It’s late. We had left Northern VA less than three hours earlier, enjoying the last official holiday of the summer along with the smoked ribs, brisket, broccoli salad, and spirits that normally complement it every Labor Day weekend. I had asked her to drop me off at another relative’s house. She’s tired, having to travel another hour or so, but she becomes alert to the gruff bark that belongs to the large golden dog next door.

My cousin has a small dog. Gizmo is his name. He’s an oftentimes shaggy, dirty-blonde Shih Tzu, who occasionally tries to get snippy with a select few of her guests. He yaps at those who cross the back yard because he knows visitors normally approach the door from the opposite side. And he senses the inherent fear or dislike that other guests carry with them toward dogs. As those visitors turn to leave, Gizmo jumps up from his rested position and runs them out the door faster than they intend to walk.

“Gizmo, stop it!” my cousin commands. “Come back here!”

But this owner watches us from a plastic chair on his front stoop at 11 p.m. His golden retriever – I think, because I really don’t know my dogs – is tied to a post with a thin, red, maybe plastic cord.

“Yeah, he’s tied,” I reply. “See the strap?”

But inside I’m a little jittery, too, because this dog is huge, much bigger than Gizmo. If he gets loose, we’ll all be severely injured, including the two passengers in the car. But we’re not going out as punks.

Tuesday, July 5, 2016

The third house on the right

We watch the baby’s chubby thighs kick and wiggle from the metal bucket on the kitchen counter next to the sink. Although we can’t see the baby’s face, we can hear the infant giggle and coo from inside the pail.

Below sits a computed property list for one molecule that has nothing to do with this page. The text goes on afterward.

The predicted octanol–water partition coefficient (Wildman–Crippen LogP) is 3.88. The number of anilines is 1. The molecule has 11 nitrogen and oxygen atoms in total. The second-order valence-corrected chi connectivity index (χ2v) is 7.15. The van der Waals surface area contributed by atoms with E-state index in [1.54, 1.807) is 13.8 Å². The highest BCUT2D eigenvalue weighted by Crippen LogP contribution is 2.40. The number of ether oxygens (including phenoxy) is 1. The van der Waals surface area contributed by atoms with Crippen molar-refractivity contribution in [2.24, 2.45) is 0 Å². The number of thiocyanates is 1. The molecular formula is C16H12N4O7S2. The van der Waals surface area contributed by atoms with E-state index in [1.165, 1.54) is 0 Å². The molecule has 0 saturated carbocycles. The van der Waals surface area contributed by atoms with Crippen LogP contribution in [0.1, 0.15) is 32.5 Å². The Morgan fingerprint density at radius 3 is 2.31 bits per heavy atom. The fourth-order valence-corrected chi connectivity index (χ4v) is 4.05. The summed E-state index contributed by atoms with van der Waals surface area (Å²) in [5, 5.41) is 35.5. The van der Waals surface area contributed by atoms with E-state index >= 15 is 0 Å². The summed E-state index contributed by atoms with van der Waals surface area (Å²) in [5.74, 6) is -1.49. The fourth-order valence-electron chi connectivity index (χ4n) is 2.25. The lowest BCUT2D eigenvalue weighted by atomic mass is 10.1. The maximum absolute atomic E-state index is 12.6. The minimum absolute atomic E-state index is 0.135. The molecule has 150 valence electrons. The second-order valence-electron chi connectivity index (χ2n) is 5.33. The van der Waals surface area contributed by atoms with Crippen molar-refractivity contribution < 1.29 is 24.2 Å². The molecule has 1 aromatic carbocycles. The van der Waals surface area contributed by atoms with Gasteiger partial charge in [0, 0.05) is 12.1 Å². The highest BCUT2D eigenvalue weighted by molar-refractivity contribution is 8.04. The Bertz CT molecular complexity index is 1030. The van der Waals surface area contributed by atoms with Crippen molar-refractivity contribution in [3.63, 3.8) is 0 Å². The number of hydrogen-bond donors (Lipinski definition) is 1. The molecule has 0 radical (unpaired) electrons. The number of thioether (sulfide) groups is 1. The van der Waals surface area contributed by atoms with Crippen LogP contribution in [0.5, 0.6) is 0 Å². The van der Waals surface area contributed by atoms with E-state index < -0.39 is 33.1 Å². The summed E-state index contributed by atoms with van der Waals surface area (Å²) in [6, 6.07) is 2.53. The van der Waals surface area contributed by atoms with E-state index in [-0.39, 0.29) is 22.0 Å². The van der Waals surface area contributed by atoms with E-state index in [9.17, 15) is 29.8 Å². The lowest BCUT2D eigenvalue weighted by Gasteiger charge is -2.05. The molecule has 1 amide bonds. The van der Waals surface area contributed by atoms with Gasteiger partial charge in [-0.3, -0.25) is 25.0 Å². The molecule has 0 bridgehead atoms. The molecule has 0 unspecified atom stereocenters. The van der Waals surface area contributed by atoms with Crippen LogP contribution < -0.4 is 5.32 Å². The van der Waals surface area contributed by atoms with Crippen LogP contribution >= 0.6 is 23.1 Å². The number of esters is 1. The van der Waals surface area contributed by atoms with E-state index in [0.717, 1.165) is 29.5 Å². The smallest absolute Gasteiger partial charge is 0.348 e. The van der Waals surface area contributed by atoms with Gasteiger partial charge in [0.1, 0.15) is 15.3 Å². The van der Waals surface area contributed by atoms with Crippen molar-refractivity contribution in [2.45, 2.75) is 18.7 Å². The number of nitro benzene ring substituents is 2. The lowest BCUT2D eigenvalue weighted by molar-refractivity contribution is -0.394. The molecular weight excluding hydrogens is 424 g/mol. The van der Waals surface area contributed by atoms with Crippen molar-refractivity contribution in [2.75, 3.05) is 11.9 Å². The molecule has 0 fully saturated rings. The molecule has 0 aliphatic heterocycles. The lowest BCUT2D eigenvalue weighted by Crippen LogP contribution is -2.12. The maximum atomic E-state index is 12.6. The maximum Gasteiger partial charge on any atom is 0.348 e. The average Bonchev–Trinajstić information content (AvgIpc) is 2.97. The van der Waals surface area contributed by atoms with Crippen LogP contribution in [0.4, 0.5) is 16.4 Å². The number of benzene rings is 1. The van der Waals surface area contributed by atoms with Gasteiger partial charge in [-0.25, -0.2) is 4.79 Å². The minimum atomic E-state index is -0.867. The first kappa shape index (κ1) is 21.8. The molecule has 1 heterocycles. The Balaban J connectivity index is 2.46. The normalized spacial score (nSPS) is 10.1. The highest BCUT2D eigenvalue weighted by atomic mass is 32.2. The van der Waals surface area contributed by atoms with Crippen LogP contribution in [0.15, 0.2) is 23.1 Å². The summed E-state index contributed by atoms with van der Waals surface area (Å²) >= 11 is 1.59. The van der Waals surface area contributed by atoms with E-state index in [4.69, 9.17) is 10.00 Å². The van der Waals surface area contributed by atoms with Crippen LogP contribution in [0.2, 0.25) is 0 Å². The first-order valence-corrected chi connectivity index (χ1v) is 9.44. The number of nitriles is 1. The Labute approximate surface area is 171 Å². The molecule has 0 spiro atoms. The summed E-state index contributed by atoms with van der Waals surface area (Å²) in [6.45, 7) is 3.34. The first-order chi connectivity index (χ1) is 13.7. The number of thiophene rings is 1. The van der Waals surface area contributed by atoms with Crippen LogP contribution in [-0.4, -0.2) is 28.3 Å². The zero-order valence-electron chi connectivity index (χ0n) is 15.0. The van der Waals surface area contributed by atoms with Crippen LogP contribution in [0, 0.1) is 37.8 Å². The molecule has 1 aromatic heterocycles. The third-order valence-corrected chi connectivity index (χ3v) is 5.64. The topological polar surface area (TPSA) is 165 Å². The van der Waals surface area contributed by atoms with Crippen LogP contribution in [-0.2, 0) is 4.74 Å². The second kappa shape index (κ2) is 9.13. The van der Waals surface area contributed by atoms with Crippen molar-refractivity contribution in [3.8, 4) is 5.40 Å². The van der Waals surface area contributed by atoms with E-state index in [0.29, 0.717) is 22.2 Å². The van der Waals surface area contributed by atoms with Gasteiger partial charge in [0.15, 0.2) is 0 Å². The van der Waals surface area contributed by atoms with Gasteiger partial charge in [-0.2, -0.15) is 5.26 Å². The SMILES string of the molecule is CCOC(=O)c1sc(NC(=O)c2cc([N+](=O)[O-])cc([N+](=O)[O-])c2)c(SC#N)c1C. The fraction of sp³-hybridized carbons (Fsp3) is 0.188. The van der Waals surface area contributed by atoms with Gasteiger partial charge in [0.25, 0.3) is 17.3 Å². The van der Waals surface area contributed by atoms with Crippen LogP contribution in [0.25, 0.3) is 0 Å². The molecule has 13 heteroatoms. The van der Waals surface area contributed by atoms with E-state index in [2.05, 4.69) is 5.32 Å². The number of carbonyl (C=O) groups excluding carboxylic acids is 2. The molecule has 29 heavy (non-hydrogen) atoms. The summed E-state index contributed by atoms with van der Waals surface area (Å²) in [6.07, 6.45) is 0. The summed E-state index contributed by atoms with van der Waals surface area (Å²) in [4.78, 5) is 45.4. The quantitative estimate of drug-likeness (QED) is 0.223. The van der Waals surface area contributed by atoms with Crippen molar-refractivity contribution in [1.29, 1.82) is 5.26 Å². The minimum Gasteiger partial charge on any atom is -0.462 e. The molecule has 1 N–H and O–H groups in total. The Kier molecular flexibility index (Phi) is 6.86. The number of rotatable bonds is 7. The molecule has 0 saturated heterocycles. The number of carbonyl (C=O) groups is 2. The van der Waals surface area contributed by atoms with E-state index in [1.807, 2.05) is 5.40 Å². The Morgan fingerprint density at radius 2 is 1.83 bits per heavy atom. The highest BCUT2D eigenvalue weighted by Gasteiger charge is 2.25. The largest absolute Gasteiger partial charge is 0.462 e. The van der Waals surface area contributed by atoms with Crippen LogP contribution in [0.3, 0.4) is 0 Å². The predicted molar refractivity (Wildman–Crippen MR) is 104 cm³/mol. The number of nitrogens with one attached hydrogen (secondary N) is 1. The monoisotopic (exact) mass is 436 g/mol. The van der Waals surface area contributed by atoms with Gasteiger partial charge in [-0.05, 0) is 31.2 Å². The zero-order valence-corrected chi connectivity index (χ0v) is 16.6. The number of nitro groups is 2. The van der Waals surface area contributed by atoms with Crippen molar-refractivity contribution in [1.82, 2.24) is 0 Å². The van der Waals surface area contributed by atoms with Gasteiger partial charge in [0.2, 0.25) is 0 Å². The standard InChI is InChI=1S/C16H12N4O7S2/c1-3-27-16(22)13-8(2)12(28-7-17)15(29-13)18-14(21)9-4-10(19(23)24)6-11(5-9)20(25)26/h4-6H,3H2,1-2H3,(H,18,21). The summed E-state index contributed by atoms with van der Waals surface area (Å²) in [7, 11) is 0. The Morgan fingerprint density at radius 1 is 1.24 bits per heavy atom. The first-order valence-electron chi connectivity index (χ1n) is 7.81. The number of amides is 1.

I glace over at K and T, who stand less than 10 feet behind me by the open side door, mute, probably eager to make a hasty exit.

I look back at the baby. His feet continue to dance against the air as I grasp him by his ankles. I think I carry him upside down as I walk over to K and T, but I can’t quite recall.

“See, I told you something is wrong with this house,” I say to them.

Like something isn’t also wrong with the baby. It wasn’t always human. It was a mere doll before it was placed in the bucket. Not a Baby Alive, which mimics a real-life newborn, but a plain old, motionless, plastic toy. Yet somehow it sprung to life, begging to be comforted and cuddled.

They don’t acknowledge him or my words.

Sometimes I wish...

…I could utter an emphatic “NO;”

…my mind didn’t constantly run a marathon but rather walked an easy beach stroll;

…I’d followed my intuition;

…I didn’t give second, third, fourth, and fifth chances;

…I chucked the old notion that I’m no better than anyone else because, after all, I don’t strive to be average;

Friday, March 18, 2016

[xoNecole] Go get him! Study shows women who make the first move have better dating success

I’m sitting at the bar enjoying sushi and my second $9 cocktail when one of my friends taps the shoulder of the guy sitting next to me.

“Hi!” she says to him. “What’s your name?”

He tells her.

“Have you met my friend, Tee?” she replies, as she turns her back to us to continue conversing with the group behind us, as if she has just accomplished a major task.

It’s an awkward introduction. He’s confused and annoyed – mainly, I presume, because dude is already engrossed in a conversation with a young woman on the other side of him. So I’m initially horrified because all my friend has done is inadvertently let him know that I’m possibly 1) a relationship reject; 2) incapable of meeting men on my own; or 3) a homewrecker. Then I grow angry because I’m none of the above, and she’s placed me in a humiliating position all because I’m not flirting and mingling to her satisfaction. I’m left seething in my seat, mumbling under my breath that if I wanted to meet dude, I would’ve introduced mydamnself.